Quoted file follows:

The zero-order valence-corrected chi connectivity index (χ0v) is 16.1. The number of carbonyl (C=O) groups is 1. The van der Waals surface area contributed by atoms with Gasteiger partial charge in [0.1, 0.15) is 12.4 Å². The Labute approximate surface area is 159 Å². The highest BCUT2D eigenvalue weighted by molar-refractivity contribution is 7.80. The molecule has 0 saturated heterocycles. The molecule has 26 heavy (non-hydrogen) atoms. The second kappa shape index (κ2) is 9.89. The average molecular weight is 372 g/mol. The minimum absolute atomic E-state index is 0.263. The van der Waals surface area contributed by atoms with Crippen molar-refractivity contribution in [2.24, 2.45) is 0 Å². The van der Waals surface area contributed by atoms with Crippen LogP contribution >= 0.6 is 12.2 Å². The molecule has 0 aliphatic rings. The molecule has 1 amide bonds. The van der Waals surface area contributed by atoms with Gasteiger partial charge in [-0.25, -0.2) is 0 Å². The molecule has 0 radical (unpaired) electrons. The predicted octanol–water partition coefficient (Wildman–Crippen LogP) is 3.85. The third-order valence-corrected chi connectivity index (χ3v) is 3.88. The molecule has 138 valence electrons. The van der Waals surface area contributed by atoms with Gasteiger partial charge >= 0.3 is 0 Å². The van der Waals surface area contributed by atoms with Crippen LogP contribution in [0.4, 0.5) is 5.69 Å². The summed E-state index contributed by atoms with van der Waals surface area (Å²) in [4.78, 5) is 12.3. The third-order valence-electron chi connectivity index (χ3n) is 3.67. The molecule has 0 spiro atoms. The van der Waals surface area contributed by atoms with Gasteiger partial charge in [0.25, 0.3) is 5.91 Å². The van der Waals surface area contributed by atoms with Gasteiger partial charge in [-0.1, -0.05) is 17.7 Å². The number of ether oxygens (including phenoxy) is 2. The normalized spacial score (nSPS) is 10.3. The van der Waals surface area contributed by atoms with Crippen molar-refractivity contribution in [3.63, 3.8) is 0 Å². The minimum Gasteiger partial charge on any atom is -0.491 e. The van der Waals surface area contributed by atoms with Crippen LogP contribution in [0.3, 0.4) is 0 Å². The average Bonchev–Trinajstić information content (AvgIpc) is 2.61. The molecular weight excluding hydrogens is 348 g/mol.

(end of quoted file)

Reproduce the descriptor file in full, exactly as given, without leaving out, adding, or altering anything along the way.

The zero-order valence-corrected chi connectivity index (χ0v) is 16.1. The number of carbonyl (C=O) groups is 1. The van der Waals surface area contributed by atoms with Gasteiger partial charge in [0.1, 0.15) is 12.4 Å². The Labute approximate surface area is 159 Å². The highest BCUT2D eigenvalue weighted by molar-refractivity contribution is 7.80. The molecule has 0 saturated heterocycles. The molecule has 26 heavy (non-hydrogen) atoms. The second kappa shape index (κ2) is 9.89. The average molecular weight is 372 g/mol. The minimum absolute atomic E-state index is 0.263. The van der Waals surface area contributed by atoms with Crippen molar-refractivity contribution in [2.24, 2.45) is 0 Å². The van der Waals surface area contributed by atoms with Crippen LogP contribution >= 0.6 is 12.2 Å². The molecule has 0 aliphatic rings. The molecule has 1 amide bonds. The van der Waals surface area contributed by atoms with Gasteiger partial charge in [-0.25, -0.2) is 0 Å². The molecule has 0 radical (unpaired) electrons. The predicted octanol–water partition coefficient (Wildman–Crippen LogP) is 3.85. The third-order valence-corrected chi connectivity index (χ3v) is 3.88. The molecule has 138 valence electrons. The van der Waals surface area contributed by atoms with Gasteiger partial charge >= 0.3 is 0 Å². The van der Waals surface area contributed by atoms with Crippen LogP contribution in [0.4, 0.5) is 5.69 Å². The summed E-state index contributed by atoms with van der Waals surface area (Å²) in [4.78, 5) is 12.3. The third-order valence-electron chi connectivity index (χ3n) is 3.67. The molecule has 0 spiro atoms. The van der Waals surface area contributed by atoms with Gasteiger partial charge in [0.25, 0.3) is 5.91 Å². The van der Waals surface area contributed by atoms with Gasteiger partial charge in [-0.1, -0.05) is 17.7 Å². The number of ether oxygens (including phenoxy) is 2. The normalized spacial score (nSPS) is 10.3. The van der Waals surface area contributed by atoms with Crippen molar-refractivity contribution in [3.63, 3.8) is 0 Å². The minimum Gasteiger partial charge on any atom is -0.491 e. The van der Waals surface area contributed by atoms with Crippen LogP contribution in [0.3, 0.4) is 0 Å². The average Bonchev–Trinajstić information content (AvgIpc) is 2.61. The molecular weight excluding hydrogens is 348 g/mol.